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Super Skyr

Super Skyr

I’m not a fan of dairy products, as you may have noticed. To clarify, while I love cheese and ice cream I think it is very wise to limit intake of these products due to their high level of saturated fat and animal proteins, not to mention salt and sugar.


That being said I’ve been recently acquainted with skyr, a mildly tangy, fermented dairy product from Iceland that has been eaten there for a thousand years. Originally it was a by-product of the acid the Vikings used to preserve meat and fish but is now cultured as it’s own product.


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High in protein, low in fat and sugar

Traditionally, skyr is made from skim milk but still boasts more protein than regular or Greek yoghurt. Skyr is thicker and creamier than regular or Greek yoghurt and is much lower in sugar.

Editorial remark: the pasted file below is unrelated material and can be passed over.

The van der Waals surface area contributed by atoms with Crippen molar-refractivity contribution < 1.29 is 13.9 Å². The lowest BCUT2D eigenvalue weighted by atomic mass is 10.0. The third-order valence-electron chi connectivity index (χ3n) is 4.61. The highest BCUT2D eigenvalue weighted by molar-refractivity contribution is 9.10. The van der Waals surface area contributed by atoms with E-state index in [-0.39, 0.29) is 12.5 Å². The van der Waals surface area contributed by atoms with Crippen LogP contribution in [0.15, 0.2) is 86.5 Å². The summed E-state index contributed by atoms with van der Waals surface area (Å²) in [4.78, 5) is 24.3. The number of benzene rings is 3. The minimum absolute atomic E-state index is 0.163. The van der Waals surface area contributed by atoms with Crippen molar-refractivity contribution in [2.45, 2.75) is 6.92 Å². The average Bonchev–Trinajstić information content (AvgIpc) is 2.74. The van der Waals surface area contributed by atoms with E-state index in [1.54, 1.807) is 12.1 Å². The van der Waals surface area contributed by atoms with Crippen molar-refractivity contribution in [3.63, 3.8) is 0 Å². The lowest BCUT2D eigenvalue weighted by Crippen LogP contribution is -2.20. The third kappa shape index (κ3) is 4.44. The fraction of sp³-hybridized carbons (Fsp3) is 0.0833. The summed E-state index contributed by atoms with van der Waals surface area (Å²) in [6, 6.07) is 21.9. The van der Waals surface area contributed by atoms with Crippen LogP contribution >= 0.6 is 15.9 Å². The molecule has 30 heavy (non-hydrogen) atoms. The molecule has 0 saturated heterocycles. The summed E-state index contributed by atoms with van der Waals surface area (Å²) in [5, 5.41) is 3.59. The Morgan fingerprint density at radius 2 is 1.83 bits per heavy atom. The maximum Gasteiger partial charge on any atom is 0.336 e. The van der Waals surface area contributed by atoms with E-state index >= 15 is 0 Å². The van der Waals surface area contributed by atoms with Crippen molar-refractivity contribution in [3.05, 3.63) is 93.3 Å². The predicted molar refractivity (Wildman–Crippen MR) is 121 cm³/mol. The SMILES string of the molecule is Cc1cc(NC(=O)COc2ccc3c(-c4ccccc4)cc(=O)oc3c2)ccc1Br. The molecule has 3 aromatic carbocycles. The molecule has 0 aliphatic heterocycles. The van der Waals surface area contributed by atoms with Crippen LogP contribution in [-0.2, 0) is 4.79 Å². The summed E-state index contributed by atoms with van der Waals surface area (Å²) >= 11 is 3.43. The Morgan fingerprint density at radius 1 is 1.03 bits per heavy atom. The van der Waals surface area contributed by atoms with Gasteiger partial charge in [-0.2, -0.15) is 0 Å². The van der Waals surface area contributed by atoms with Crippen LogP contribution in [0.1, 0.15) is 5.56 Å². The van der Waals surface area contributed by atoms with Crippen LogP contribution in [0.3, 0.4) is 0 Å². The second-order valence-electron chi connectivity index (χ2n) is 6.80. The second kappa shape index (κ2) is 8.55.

Gut health

Skyr is high in live, active cultures and probiotics such as Lactobacillus delbrueckii and Streptococcus thermophiles, among others. Skyr, and other fermented foods such as kimchi, sauerkraut, kombucha, and even pickles boost the immune system, lower bad cholesterol, and maintain digestive and urinary tract health.


Look for skyr in the refrigerated section of your grocery store. You may have to go to a health food store to find it. Always look to see if sugar has been added; as this food becomes more popular, variations will undoubtedly crop up! When you find a good one, spoon a dollop on your morning cereal. Or top your fresh fruit with skyr instead of whipped-cream. Your heart will thank you.




James Kneller treats atrial fibrillation, arrhythmia, and other heart conditions.  He is an internationally recognized authority on cardiovascular health and personal development.



Reykdal, O., Rabieh, S., Steingrimsdottir, L., & Gunnlaugsdottir, H. (2011). Minerals and trace elements in Icelandic dairy products and meat. Journal of Food Composition and Analysis. 980-986.





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